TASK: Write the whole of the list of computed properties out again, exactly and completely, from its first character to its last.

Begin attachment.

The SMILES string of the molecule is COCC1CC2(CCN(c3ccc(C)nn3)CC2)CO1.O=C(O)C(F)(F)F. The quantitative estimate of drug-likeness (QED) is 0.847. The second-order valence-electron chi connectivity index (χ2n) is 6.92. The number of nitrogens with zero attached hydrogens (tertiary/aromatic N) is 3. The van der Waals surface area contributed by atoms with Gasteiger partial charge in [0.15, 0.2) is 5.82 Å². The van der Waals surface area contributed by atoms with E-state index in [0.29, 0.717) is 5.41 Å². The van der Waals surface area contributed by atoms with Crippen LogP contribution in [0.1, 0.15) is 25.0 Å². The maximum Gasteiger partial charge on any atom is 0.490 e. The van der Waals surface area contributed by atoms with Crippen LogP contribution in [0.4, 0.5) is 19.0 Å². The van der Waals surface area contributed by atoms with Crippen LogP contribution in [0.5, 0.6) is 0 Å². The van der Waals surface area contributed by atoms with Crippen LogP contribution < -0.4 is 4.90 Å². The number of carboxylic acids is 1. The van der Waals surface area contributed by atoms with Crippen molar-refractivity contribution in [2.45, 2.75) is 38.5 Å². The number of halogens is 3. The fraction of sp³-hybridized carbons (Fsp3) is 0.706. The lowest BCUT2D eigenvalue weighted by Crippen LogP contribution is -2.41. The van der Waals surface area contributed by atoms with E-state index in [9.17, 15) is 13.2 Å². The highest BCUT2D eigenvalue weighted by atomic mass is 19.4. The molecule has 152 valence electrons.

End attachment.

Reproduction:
The SMILES string of the molecule is COCC1CC2(CCN(c3ccc(C)nn3)CC2)CO1.O=C(O)C(F)(F)F. The quantitative estimate of drug-likeness (QED) is 0.847. The second-order valence-electron chi connectivity index (χ2n) is 6.92. The number of nitrogens with zero attached hydrogens (tertiary/aromatic N) is 3. The van der Waals surface area contributed by atoms with Gasteiger partial charge in [0.15, 0.2) is 5.82 Å². The van der Waals surface area contributed by atoms with E-state index in [0.29, 0.717) is 5.41 Å². The van der Waals surface area contributed by atoms with Crippen LogP contribution in [0.1, 0.15) is 25.0 Å². The maximum Gasteiger partial charge on any atom is 0.490 e. The van der Waals surface area contributed by atoms with Crippen LogP contribution in [0.4, 0.5) is 19.0 Å². The van der Waals surface area contributed by atoms with Crippen LogP contribution in [0.5, 0.6) is 0 Å². The van der Waals surface area contributed by atoms with Crippen LogP contribution < -0.4 is 4.90 Å². The number of carboxylic acids is 1. The van der Waals surface area contributed by atoms with Crippen molar-refractivity contribution in [2.45, 2.75) is 38.5 Å². The number of halogens is 3. The fraction of sp³-hybridized carbons (Fsp3) is 0.706. The lowest BCUT2D eigenvalue weighted by Crippen LogP contribution is -2.41. The van der Waals surface area contributed by atoms with E-state index in [9.17, 15) is 13.2 Å². The highest BCUT2D eigenvalue weighted by atomic mass is 19.4. The molecule has 152 valence electrons.